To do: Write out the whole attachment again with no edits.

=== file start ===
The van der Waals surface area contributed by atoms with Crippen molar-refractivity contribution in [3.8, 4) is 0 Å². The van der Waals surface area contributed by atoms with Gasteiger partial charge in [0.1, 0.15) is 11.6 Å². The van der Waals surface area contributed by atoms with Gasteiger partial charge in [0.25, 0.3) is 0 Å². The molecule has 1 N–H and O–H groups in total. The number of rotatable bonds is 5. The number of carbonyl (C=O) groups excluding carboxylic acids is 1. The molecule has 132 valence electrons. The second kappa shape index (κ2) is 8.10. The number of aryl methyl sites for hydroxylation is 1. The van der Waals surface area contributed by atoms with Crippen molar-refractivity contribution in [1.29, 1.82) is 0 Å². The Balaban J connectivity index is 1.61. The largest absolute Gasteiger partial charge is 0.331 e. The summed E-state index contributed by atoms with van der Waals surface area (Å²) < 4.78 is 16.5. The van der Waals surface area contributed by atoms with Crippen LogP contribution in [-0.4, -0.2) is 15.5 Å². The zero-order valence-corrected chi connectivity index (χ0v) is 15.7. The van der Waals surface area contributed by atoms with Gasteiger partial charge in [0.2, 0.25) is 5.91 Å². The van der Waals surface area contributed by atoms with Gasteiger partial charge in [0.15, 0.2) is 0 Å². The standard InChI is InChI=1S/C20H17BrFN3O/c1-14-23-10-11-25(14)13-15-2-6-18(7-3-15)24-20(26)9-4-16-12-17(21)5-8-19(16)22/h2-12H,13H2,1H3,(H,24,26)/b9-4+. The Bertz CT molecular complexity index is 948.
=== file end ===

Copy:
The van der Waals surface area contributed by atoms with Crippen molar-refractivity contribution in [3.8, 4) is 0 Å². The van der Waals surface area contributed by atoms with Gasteiger partial charge in [0.1, 0.15) is 11.6 Å². The van der Waals surface area contributed by atoms with Gasteiger partial charge in [0.25, 0.3) is 0 Å². The molecule has 1 N–H and O–H groups in total. The number of rotatable bonds is 5. The number of carbonyl (C=O) groups excluding carboxylic acids is 1. The molecule has 132 valence electrons. The second kappa shape index (κ2) is 8.10. The number of aryl methyl sites for hydroxylation is 1. The van der Waals surface area contributed by atoms with Crippen molar-refractivity contribution in [1.29, 1.82) is 0 Å². The Balaban J connectivity index is 1.61. The largest absolute Gasteiger partial charge is 0.331 e. The summed E-state index contributed by atoms with van der Waals surface area (Å²) < 4.78 is 16.5. The van der Waals surface area contributed by atoms with Crippen LogP contribution in [-0.4, -0.2) is 15.5 Å². The zero-order valence-corrected chi connectivity index (χ0v) is 15.7. The van der Waals surface area contributed by atoms with Gasteiger partial charge in [0.2, 0.25) is 5.91 Å². The van der Waals surface area contributed by atoms with Gasteiger partial charge in [0.15, 0.2) is 0 Å². The standard InChI is InChI=1S/C20H17BrFN3O/c1-14-23-10-11-25(14)13-15-2-6-18(7-3-15)24-20(26)9-4-16-12-17(21)5-8-19(16)22/h2-12H,13H2,1H3,(H,24,26)/b9-4+. The Bertz CT molecular complexity index is 948.